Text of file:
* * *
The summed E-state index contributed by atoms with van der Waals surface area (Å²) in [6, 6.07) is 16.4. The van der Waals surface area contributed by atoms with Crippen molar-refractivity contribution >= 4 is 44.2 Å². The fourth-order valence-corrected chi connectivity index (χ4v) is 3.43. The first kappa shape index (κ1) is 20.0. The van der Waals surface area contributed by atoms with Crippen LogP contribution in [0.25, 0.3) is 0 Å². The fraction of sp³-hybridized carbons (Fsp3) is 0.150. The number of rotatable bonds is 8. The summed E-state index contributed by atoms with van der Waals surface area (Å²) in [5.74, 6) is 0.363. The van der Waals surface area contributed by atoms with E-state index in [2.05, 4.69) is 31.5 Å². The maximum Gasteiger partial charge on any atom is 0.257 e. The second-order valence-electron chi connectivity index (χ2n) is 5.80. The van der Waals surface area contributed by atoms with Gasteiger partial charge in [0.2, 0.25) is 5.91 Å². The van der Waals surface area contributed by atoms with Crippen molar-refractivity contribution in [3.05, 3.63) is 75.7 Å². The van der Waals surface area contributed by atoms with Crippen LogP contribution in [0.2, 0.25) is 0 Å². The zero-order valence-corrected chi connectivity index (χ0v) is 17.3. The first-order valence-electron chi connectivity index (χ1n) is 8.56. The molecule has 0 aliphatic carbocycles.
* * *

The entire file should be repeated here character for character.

The summed E-state index contributed by atoms with van der Waals surface area (Å²) in [6, 6.07) is 16.4. The van der Waals surface area contributed by atoms with Crippen molar-refractivity contribution >= 4 is 44.2 Å². The fourth-order valence-corrected chi connectivity index (χ4v) is 3.43. The first kappa shape index (κ1) is 20.0. The van der Waals surface area contributed by atoms with Crippen LogP contribution in [0.25, 0.3) is 0 Å². The fraction of sp³-hybridized carbons (Fsp3) is 0.150. The number of rotatable bonds is 8. The summed E-state index contributed by atoms with van der Waals surface area (Å²) in [5.74, 6) is 0.363. The van der Waals surface area contributed by atoms with E-state index in [2.05, 4.69) is 31.5 Å². The maximum Gasteiger partial charge on any atom is 0.257 e. The second-order valence-electron chi connectivity index (χ2n) is 5.80. The van der Waals surface area contributed by atoms with Gasteiger partial charge in [0.2, 0.25) is 5.91 Å². The van der Waals surface area contributed by atoms with Crippen molar-refractivity contribution in [3.05, 3.63) is 75.7 Å². The van der Waals surface area contributed by atoms with Crippen LogP contribution in [0.2, 0.25) is 0 Å². The zero-order valence-corrected chi connectivity index (χ0v) is 17.3. The first-order valence-electron chi connectivity index (χ1n) is 8.56. The molecule has 0 aliphatic carbocycles.